Updated: Nov 10
It goes without saying that there is a thin veil separating reality and the online world; hiding behind a screen makes it easier to share opinions and engage in political and social discourse. At the same time, the real-life impact is still there; a silent normalisation of misogyny. A new social hierarchy has formed: sigma, alpha, and beta males. Through sites such as Reddit, 4Chan, and Discord, an online culture around belittling women has been permitted to exist.
The leading cause? Anonymity.
There’s no need for these users to post their face, age, or identity on these sites. You can exist as a separate being, free from the constraints and judgement of society - free from any repercussions too. These chat rooms provide company and interaction with like-minded people, even if the common ground is fundamentally hating women.
Incel (involuntarily celibate) culture can be defined as male supremacy. A strong dislike for women. A victim complex spurred on by a group of people who are essentially yes-men. These men find themselves in unfortunate situations where they can’t find love and like many other members of this generation, turn to internet groups to find solace and reassurance. However, in 2017, Reddit banned its largest incel subreddit. Over 41,000 members were engaging in the idea that women owed men a relationship, and that they were treated cruelly by society, and unfairly pushed aside because of their looks or status. The group became rampant with assault threats and hate speech, so much so that it was venturing into dangerous territory. Of
course, none of the individuals were held accountable for the online abuse they spouted - once again, anonymity became their crutch, their saviour.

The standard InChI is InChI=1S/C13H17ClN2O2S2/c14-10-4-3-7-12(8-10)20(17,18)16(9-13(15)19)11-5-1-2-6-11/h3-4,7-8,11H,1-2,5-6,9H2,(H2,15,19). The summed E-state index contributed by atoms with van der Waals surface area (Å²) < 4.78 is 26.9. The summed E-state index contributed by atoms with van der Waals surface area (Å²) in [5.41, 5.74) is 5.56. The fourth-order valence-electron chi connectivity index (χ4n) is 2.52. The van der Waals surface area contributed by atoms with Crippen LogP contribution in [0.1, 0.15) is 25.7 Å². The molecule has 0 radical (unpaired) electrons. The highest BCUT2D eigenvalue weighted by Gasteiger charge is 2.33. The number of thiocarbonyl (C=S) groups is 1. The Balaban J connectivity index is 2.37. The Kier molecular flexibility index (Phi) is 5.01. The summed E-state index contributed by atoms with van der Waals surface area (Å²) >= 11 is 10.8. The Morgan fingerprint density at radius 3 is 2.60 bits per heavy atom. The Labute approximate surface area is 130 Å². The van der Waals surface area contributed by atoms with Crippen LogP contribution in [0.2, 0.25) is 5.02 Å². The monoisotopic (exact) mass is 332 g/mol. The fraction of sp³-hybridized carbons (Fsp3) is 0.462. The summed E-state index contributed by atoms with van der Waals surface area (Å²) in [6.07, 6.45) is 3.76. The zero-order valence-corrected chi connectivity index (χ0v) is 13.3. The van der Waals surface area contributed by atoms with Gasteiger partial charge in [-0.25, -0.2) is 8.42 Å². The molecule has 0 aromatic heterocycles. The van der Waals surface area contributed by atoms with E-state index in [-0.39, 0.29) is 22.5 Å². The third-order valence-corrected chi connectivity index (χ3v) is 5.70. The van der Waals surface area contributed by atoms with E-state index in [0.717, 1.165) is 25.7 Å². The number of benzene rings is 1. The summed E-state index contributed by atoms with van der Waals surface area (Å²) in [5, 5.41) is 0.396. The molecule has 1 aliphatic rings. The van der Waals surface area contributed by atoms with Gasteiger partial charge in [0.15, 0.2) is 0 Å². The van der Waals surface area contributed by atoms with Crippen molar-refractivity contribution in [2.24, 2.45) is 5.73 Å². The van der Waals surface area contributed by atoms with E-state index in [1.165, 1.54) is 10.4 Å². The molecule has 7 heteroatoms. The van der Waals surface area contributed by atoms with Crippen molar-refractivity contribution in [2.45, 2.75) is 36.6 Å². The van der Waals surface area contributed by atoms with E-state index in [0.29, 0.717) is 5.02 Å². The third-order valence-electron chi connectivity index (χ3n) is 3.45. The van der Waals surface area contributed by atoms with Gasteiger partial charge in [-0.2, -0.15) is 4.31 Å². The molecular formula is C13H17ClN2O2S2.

But online misogyny extends beyond chatrooms of men typing out their resentment of women. One person who can attribute his rise to fame to sexism and bigotry is Andrew Tate. Popular among young boys and men, Tate is known for his misogynistic and homophobic videos. He is of the belief that women are men’s property, they are defined by their sexual past, and also that performing CPR on another male is ‘gay’. Completely ridiculous and outdated ideologies, of course, to anyone who values equality in our society. He made a remarkable imprint on TikTok, with his videos being viewed 11.6 billion times. Despite violating multiple community guidelines, his videos weren’t removed; for a while, it seemed that TikTok prioritised views (and thus profit) over the spread of violent internet misogyny. Eventually, Tate was banned from Facebook and Instagram - and rightly so.
But TikTok, Tate’s primary platform, is mostly popular with teenagers and young people - what kinds of messages are we sending to the social media generation, and where do we draw the line?
The issue here lies in the fact that we are so easily influenced by the media we consume. These incel sites and misogynistic videos offer a place for any young male who can’t find his place in the world. But this breeds sexual offenders. It breeds a new kind of sexism. It breeds hate. And for those reasons, social media sites should clamp down on this new wave of misogyny - to protect and save a future generation of not only women but men too. Because after all, the patriarchy doesn’t serve anyone well.